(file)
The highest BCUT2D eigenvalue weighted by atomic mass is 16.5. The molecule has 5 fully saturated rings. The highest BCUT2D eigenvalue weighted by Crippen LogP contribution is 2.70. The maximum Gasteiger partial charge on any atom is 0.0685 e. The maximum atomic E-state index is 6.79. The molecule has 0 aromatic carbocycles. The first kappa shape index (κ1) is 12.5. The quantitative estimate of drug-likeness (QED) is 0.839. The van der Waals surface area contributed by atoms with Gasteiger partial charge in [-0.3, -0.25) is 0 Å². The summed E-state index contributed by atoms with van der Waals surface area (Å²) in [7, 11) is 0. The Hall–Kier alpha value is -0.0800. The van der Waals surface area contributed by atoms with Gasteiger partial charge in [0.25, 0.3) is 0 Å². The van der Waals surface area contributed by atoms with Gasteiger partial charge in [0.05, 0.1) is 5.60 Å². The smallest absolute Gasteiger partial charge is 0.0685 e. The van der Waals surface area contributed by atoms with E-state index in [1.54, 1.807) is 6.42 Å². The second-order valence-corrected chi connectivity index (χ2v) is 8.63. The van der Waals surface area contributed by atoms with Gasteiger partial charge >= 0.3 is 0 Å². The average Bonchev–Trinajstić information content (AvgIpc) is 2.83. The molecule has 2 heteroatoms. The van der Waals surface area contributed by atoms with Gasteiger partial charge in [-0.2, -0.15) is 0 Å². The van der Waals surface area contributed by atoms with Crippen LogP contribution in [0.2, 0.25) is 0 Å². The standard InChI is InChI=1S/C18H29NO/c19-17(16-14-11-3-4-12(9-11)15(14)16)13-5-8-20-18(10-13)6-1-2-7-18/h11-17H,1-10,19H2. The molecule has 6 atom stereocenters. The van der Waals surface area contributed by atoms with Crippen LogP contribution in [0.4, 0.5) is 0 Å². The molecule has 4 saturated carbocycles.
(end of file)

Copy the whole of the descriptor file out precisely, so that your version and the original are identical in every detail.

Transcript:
The highest BCUT2D eigenvalue weighted by atomic mass is 16.5. The molecule has 5 fully saturated rings. The highest BCUT2D eigenvalue weighted by Crippen LogP contribution is 2.70. The maximum Gasteiger partial charge on any atom is 0.0685 e. The maximum atomic E-state index is 6.79. The molecule has 0 aromatic carbocycles. The first kappa shape index (κ1) is 12.5. The quantitative estimate of drug-likeness (QED) is 0.839. The van der Waals surface area contributed by atoms with Gasteiger partial charge in [-0.3, -0.25) is 0 Å². The summed E-state index contributed by atoms with van der Waals surface area (Å²) in [7, 11) is 0. The Hall–Kier alpha value is -0.0800. The van der Waals surface area contributed by atoms with Gasteiger partial charge in [0.25, 0.3) is 0 Å². The van der Waals surface area contributed by atoms with Gasteiger partial charge in [0.05, 0.1) is 5.60 Å². The smallest absolute Gasteiger partial charge is 0.0685 e. The van der Waals surface area contributed by atoms with E-state index in [1.54, 1.807) is 6.42 Å². The second-order valence-corrected chi connectivity index (χ2v) is 8.63. The van der Waals surface area contributed by atoms with Gasteiger partial charge >= 0.3 is 0 Å². The average Bonchev–Trinajstić information content (AvgIpc) is 2.83. The molecule has 2 heteroatoms. The van der Waals surface area contributed by atoms with Gasteiger partial charge in [-0.2, -0.15) is 0 Å². The van der Waals surface area contributed by atoms with Crippen LogP contribution in [0.2, 0.25) is 0 Å². The standard InChI is InChI=1S/C18H29NO/c19-17(16-14-11-3-4-12(9-11)15(14)16)13-5-8-20-18(10-13)6-1-2-7-18/h11-17H,1-10,19H2. The molecule has 6 atom stereocenters. The van der Waals surface area contributed by atoms with Crippen LogP contribution in [0.4, 0.5) is 0 Å². The molecule has 4 saturated carbocycles.